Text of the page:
During the 1930s, homeowners purchased homes with much shorter mortgages (three to five years) than today’s 20-30 year loans. Down payments for these short mortgages ranged from 50% to 80% of the purchase price and ended with a large balloon payment. That may explain why more than half of the population rented and most of the rest were in danger of losing their homes during the Great Depression. In 1934, the Federal Housing Authority stepped in with a new system of government-backed mortgages, which required a much lower down payment, and spread repayment of the loan amount (the principle) and the cost of the loan (the interest) over a longer period, using a system called amortization. Using an amortized payment plan, the borrower—for example, in a mortgage or car loan—gradually pays less interest (and more principal) as the payment plan progresses.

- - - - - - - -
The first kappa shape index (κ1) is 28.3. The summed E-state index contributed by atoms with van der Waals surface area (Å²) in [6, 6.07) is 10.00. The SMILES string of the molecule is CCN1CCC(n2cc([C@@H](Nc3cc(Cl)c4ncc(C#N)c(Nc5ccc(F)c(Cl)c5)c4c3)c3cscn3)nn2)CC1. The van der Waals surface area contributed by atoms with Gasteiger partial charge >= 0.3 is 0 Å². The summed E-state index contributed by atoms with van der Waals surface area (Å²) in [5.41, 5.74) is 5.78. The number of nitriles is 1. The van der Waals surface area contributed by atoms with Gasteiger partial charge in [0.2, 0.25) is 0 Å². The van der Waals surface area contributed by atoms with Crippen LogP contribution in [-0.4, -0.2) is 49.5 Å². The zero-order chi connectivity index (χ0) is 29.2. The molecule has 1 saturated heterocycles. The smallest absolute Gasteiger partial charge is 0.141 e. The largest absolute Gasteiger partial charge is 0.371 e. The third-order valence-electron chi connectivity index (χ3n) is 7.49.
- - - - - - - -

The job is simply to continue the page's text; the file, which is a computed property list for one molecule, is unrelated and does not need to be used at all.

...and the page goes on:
EXAMPLE: Jake borrows $100,000 to purchase a condo at 8% interest and plans to pay it back over ten years. Although each of his120 monthly payments will be for the same amount ($1213), less than half of his first payment will go toward paying off the principal; the rest will pay the interest on the loan. As the principal is paid off, the interest owed decreases and the amount of each payment that goes toward the principal increases over the life of the loan, until only $8 of his final payment goes toward interest.